Insert a glass tube straight into the bottom of the solution through the branch pipe, and pass in dry hydrogen sulfide gas (note that no air can enter the flask from the sealed branch pipe). Allow the solution to reach saturation. The solution was suction filtered to remove the precipitate. Store the filtrate in a dry Erlenmeyer flask, add 50 mL absolute ether, and immediately a large amount of NaHS white precipitate precipitates. Leave it for a period of time, and then add ether several times until the upper layer solution no longer appears white precipitate. A total of about 110 mL of ether is needed. The precipitate was filtered out quickly, washed with absolute ether for 2 to 3 times, sucked dry, and placed in a vacuum desiccator. The purity of the product can reach analytical purity. For higher purity NaHS, it can be dissolved in ethanol and recrystallized with ether.
3. It is usually prepared by the method of absorbing hydrogen sulfide with sodium hydroxide solution. When the content (mass fraction of sodium hydrosulfide) is 70%, it is a dihydrate and is in the form of flakes; if the content is lower, it is a liquid product. Trihydrate.
4. Anhydrous sodium hydrosulfide:
A stirrer and a reflux condenser were installed on a 1-liter three-necked round-bottom flask, the mouth of the latter was connected to a calcium chloride drying tube, and the other neck of the flask was plugged.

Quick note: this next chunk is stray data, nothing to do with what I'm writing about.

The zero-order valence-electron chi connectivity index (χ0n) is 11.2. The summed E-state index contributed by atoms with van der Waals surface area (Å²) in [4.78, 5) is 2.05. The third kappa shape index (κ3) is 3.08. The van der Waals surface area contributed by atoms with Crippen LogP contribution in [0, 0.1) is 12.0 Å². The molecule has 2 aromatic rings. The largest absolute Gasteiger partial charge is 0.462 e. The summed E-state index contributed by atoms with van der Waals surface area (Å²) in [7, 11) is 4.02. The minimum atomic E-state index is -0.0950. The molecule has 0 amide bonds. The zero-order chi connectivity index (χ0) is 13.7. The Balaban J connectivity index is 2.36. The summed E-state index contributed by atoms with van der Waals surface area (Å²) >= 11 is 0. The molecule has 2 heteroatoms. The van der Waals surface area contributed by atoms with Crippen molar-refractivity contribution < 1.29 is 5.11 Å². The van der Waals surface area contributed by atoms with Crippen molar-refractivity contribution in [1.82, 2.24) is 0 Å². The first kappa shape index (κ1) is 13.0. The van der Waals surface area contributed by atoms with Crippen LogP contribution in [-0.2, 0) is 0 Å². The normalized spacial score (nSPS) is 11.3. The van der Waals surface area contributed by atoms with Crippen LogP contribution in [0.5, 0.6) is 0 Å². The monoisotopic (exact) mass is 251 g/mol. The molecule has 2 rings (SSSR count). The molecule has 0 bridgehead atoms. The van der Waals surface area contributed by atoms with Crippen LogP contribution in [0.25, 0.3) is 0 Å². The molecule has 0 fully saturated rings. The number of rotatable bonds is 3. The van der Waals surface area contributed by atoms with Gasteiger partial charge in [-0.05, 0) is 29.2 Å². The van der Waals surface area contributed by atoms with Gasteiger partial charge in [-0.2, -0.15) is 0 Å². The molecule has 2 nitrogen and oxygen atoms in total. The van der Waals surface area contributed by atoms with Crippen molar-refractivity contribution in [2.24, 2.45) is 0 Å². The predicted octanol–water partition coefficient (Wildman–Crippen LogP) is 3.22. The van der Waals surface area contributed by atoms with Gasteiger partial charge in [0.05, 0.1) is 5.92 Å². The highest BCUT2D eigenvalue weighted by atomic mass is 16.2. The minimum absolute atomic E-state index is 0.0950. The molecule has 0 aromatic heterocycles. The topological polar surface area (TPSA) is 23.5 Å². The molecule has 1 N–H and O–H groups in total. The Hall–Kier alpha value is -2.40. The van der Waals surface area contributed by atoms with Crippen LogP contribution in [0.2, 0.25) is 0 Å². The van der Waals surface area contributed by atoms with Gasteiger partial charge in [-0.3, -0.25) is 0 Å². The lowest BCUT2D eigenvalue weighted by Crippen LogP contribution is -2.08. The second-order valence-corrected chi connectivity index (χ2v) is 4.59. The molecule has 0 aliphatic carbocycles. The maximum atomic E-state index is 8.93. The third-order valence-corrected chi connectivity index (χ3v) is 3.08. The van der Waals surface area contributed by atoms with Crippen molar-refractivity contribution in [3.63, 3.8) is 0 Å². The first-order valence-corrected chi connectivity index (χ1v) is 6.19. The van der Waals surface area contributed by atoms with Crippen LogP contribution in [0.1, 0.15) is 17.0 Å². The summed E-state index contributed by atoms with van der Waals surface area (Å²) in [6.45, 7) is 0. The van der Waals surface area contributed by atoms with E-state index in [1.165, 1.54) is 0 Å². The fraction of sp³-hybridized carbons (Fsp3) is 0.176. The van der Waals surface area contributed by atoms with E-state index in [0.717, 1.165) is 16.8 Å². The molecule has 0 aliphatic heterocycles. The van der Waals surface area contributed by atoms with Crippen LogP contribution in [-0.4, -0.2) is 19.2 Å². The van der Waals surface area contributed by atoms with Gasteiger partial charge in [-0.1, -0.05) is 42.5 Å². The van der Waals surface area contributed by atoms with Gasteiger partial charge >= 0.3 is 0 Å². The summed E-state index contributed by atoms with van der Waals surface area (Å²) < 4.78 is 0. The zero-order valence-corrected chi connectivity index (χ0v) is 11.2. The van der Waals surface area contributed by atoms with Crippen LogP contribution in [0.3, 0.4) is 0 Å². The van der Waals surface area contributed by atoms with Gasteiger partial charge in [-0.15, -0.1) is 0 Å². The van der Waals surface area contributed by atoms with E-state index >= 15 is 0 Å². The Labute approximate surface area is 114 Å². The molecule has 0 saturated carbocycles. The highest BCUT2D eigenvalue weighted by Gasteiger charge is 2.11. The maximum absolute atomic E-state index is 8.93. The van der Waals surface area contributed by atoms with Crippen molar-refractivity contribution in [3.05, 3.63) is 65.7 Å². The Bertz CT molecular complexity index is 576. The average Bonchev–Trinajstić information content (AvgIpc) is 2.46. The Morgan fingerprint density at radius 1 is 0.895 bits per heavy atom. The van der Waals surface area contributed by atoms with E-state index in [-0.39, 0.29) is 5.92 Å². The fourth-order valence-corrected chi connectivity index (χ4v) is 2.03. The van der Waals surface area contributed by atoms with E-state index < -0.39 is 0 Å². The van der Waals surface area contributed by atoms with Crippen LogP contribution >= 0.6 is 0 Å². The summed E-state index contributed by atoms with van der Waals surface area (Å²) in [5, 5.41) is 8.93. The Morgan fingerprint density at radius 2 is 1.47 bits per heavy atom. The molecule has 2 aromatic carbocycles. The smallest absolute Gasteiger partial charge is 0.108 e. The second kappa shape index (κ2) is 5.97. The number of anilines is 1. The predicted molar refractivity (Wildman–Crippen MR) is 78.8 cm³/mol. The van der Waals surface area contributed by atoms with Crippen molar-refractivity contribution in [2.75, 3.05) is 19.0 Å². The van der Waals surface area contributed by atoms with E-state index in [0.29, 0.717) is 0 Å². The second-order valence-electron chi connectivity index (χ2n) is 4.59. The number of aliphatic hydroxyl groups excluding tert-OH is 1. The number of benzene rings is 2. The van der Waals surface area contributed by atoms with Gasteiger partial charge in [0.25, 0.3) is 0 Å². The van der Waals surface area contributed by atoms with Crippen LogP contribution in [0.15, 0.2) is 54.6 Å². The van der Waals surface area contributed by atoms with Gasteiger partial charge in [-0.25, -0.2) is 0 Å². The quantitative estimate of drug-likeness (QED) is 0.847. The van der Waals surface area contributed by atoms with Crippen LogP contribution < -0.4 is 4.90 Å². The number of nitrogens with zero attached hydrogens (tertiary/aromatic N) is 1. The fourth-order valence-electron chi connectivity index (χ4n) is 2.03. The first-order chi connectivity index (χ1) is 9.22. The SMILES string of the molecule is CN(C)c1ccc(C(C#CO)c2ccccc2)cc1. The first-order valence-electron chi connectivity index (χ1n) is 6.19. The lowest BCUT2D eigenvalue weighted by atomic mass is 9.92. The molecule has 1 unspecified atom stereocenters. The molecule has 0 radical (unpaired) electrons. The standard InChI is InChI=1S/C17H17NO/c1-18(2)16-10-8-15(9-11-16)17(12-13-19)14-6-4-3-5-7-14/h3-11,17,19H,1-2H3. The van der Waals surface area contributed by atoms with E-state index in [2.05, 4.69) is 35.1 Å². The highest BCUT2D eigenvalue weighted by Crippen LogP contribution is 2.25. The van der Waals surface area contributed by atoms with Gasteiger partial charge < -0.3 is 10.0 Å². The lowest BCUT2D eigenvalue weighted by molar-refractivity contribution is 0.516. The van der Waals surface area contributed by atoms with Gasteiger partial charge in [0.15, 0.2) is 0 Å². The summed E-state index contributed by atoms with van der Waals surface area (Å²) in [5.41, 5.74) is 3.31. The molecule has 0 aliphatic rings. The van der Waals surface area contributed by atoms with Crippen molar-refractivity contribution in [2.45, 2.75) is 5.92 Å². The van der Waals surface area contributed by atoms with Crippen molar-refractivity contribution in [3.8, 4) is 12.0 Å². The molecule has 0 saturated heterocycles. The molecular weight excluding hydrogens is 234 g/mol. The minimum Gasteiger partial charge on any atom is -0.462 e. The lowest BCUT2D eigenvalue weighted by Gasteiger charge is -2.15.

First flush the flask with dry nitrogen. Add 200 ml (3.4 mol) of absolute ethanol, and then quickly add 12 g (0.522 mol) of clean metal sodium cut into small pieces, stir and reflux. After dissolving the sodium, use the neck of the flask to install a gas tube with the lower end extending into the liquid. The hydrogen sulfide dried by phosphorus pentoxide is passed into the stirred solution at a flow rate of 5-10 bubbles per second for 2 hours. After cooling, sodium hydrosulfide precipitates out. When the solution was cooled to room temperature, 750 ml of anhydrous ether was added to completely precipitate the sodium hydrosulfide.
Complete the following operations as quickly as possible to prevent the flood of sodium hydride from absorbing water. The reaction solution was filtered with a coarse-pore glass core funnel and washed three times with anhydrous ether. The ether was evaporated, and the product was quickly placed in a vacuum dryer containing calcium chloride to dry for several hours, and 29.4 grams of product with a purity of 98% or more was obtained.
5. Sodium hydrosulfide aqueous solution:
Dissolve sodium sulfide nonahydrate in freshly steamed filling water, and then dilute it into a 13% Na2S (W/V) solution. Add 14 g of sodium bicarbonate to the above solution (100 ml) under stirring and below 20°C, which immediately dissolved and exothermed. Then, 100 ml of methanol was added while stirring and below 20°C. At this time, heat was released again, and almost all crystalline sodium carbonate was precipitated immediately. After 0 minutes, the mixture was filtered with suction, and the residue was washed with methanol (50 ml) several times. The filtrate contained not less than 9 g of sodium hydrosulfide and not more than 0.6 of sodium carbonate. The concentrations of the two are about 3.5 grams and 0.2 grams per 100 milliliters of solution, respectively.